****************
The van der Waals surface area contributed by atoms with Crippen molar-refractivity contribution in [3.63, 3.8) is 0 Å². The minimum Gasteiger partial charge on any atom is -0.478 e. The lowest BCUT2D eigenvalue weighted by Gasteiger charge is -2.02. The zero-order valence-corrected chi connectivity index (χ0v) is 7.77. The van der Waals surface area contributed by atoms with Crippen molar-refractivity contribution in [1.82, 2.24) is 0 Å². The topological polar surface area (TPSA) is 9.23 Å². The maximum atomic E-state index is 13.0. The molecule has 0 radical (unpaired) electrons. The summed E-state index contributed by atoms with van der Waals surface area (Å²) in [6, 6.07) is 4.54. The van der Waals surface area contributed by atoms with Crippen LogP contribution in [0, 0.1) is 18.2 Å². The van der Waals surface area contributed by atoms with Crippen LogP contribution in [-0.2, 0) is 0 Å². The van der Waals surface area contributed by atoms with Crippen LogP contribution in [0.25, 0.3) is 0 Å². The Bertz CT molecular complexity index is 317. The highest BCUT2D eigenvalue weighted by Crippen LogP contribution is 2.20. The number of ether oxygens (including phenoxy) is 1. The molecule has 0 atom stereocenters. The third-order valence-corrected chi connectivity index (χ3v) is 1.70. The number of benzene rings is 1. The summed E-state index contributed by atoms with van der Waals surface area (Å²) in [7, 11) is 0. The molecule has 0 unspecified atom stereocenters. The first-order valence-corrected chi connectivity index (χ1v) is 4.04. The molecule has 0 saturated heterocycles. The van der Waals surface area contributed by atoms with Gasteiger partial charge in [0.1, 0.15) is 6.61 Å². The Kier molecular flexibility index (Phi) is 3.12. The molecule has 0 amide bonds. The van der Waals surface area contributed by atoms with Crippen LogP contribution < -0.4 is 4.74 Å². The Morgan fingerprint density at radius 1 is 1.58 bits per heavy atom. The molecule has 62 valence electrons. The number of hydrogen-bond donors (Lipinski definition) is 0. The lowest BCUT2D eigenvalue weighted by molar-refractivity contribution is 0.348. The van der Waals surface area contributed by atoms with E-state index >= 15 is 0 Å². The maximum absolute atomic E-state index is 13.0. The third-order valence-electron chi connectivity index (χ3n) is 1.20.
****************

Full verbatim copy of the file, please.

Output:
The van der Waals surface area contributed by atoms with Crippen molar-refractivity contribution in [3.63, 3.8) is 0 Å². The minimum Gasteiger partial charge on any atom is -0.478 e. The lowest BCUT2D eigenvalue weighted by Gasteiger charge is -2.02. The zero-order valence-corrected chi connectivity index (χ0v) is 7.77. The van der Waals surface area contributed by atoms with Crippen molar-refractivity contribution in [1.82, 2.24) is 0 Å². The topological polar surface area (TPSA) is 9.23 Å². The maximum atomic E-state index is 13.0. The molecule has 0 radical (unpaired) electrons. The summed E-state index contributed by atoms with van der Waals surface area (Å²) in [6, 6.07) is 4.54. The van der Waals surface area contributed by atoms with Crippen LogP contribution in [0, 0.1) is 18.2 Å². The van der Waals surface area contributed by atoms with Crippen LogP contribution in [-0.2, 0) is 0 Å². The van der Waals surface area contributed by atoms with Crippen LogP contribution in [0.25, 0.3) is 0 Å². The Bertz CT molecular complexity index is 317. The highest BCUT2D eigenvalue weighted by Crippen LogP contribution is 2.20. The number of ether oxygens (including phenoxy) is 1. The molecule has 0 atom stereocenters. The third-order valence-corrected chi connectivity index (χ3v) is 1.70. The number of benzene rings is 1. The summed E-state index contributed by atoms with van der Waals surface area (Å²) in [7, 11) is 0. The molecule has 0 unspecified atom stereocenters. The first-order valence-corrected chi connectivity index (χ1v) is 4.04. The molecule has 0 saturated heterocycles. The van der Waals surface area contributed by atoms with Gasteiger partial charge in [0.1, 0.15) is 6.61 Å². The Kier molecular flexibility index (Phi) is 3.12. The molecule has 0 amide bonds. The van der Waals surface area contributed by atoms with Crippen LogP contribution < -0.4 is 4.74 Å². The Morgan fingerprint density at radius 1 is 1.58 bits per heavy atom. The molecule has 62 valence electrons. The number of hydrogen-bond donors (Lipinski definition) is 0. The lowest BCUT2D eigenvalue weighted by molar-refractivity contribution is 0.348. The van der Waals surface area contributed by atoms with E-state index >= 15 is 0 Å². The maximum absolute atomic E-state index is 13.0. The third-order valence-electron chi connectivity index (χ3n) is 1.20.